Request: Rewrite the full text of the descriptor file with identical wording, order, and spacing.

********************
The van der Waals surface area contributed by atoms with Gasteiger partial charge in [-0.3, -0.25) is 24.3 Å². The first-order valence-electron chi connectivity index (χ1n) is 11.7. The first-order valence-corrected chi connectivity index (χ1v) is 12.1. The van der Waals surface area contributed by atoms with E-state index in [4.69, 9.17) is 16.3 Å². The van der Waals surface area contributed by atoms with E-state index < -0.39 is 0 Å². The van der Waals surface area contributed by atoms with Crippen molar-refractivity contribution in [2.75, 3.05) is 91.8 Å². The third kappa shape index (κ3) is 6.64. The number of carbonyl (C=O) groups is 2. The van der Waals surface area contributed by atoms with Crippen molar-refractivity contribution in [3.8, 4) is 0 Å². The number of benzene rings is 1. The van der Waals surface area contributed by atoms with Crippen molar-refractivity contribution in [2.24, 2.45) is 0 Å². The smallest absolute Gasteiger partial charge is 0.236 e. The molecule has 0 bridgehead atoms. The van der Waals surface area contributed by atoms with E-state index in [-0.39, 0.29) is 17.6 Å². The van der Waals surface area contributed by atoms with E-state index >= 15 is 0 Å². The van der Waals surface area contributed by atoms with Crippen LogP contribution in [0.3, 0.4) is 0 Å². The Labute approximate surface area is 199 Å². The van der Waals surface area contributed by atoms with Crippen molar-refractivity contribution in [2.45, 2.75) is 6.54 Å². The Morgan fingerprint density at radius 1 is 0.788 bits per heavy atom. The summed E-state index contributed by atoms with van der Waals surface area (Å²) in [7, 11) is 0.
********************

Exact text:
The van der Waals surface area contributed by atoms with Gasteiger partial charge in [-0.3, -0.25) is 24.3 Å². The first-order valence-electron chi connectivity index (χ1n) is 11.7. The first-order valence-corrected chi connectivity index (χ1v) is 12.1. The van der Waals surface area contributed by atoms with E-state index in [4.69, 9.17) is 16.3 Å². The van der Waals surface area contributed by atoms with E-state index < -0.39 is 0 Å². The van der Waals surface area contributed by atoms with Crippen molar-refractivity contribution in [2.75, 3.05) is 91.8 Å². The third kappa shape index (κ3) is 6.64. The number of carbonyl (C=O) groups is 2. The van der Waals surface area contributed by atoms with Crippen molar-refractivity contribution in [3.8, 4) is 0 Å². The number of benzene rings is 1. The van der Waals surface area contributed by atoms with Crippen molar-refractivity contribution in [2.24, 2.45) is 0 Å². The smallest absolute Gasteiger partial charge is 0.236 e. The molecule has 0 bridgehead atoms. The van der Waals surface area contributed by atoms with E-state index in [-0.39, 0.29) is 17.6 Å². The van der Waals surface area contributed by atoms with E-state index >= 15 is 0 Å². The van der Waals surface area contributed by atoms with Crippen LogP contribution in [0.3, 0.4) is 0 Å². The Labute approximate surface area is 199 Å². The van der Waals surface area contributed by atoms with Crippen molar-refractivity contribution in [2.45, 2.75) is 6.54 Å². The Morgan fingerprint density at radius 1 is 0.788 bits per heavy atom. The summed E-state index contributed by atoms with van der Waals surface area (Å²) in [7, 11) is 0.